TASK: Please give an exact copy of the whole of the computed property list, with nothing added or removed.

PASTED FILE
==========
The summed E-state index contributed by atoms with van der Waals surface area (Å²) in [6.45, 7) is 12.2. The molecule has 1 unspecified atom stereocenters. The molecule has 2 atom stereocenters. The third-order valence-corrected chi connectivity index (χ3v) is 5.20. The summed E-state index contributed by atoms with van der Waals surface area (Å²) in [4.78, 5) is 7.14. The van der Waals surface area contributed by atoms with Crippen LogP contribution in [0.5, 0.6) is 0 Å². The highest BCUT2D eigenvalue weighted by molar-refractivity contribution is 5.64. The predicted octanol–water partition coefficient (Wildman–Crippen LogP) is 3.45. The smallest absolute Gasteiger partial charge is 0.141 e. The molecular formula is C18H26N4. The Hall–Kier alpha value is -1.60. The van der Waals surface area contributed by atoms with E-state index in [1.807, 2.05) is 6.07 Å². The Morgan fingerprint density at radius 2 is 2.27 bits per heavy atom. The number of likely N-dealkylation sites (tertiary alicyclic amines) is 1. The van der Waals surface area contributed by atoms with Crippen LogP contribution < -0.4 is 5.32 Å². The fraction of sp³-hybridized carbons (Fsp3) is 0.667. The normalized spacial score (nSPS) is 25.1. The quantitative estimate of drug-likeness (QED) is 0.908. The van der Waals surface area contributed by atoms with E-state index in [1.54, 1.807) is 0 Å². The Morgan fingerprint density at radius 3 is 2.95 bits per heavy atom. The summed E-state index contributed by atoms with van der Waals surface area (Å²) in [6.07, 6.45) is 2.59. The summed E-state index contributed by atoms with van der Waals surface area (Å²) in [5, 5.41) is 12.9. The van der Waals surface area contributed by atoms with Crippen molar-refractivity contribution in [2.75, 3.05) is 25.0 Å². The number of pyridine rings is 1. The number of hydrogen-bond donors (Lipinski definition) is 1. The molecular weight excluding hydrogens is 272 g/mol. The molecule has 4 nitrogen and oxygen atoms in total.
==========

The summed E-state index contributed by atoms with van der Waals surface area (Å²) in [6.45, 7) is 12.2. The molecule has 1 unspecified atom stereocenters. The molecule has 2 atom stereocenters. The third-order valence-corrected chi connectivity index (χ3v) is 5.20. The summed E-state index contributed by atoms with van der Waals surface area (Å²) in [4.78, 5) is 7.14. The van der Waals surface area contributed by atoms with Crippen LogP contribution in [0.5, 0.6) is 0 Å². The highest BCUT2D eigenvalue weighted by molar-refractivity contribution is 5.64. The predicted octanol–water partition coefficient (Wildman–Crippen LogP) is 3.45. The smallest absolute Gasteiger partial charge is 0.141 e. The molecular formula is C18H26N4. The Hall–Kier alpha value is -1.60. The van der Waals surface area contributed by atoms with E-state index in [1.807, 2.05) is 6.07 Å². The Morgan fingerprint density at radius 2 is 2.27 bits per heavy atom. The number of likely N-dealkylation sites (tertiary alicyclic amines) is 1. The van der Waals surface area contributed by atoms with Crippen LogP contribution < -0.4 is 5.32 Å². The fraction of sp³-hybridized carbons (Fsp3) is 0.667. The normalized spacial score (nSPS) is 25.1. The quantitative estimate of drug-likeness (QED) is 0.908. The van der Waals surface area contributed by atoms with E-state index in [1.54, 1.807) is 0 Å². The Morgan fingerprint density at radius 3 is 2.95 bits per heavy atom. The summed E-state index contributed by atoms with van der Waals surface area (Å²) in [6.07, 6.45) is 2.59. The summed E-state index contributed by atoms with van der Waals surface area (Å²) in [5, 5.41) is 12.9. The van der Waals surface area contributed by atoms with Crippen molar-refractivity contribution in [2.75, 3.05) is 25.0 Å². The number of pyridine rings is 1. The number of hydrogen-bond donors (Lipinski definition) is 1. The molecular weight excluding hydrogens is 272 g/mol. The molecule has 4 nitrogen and oxygen atoms in total.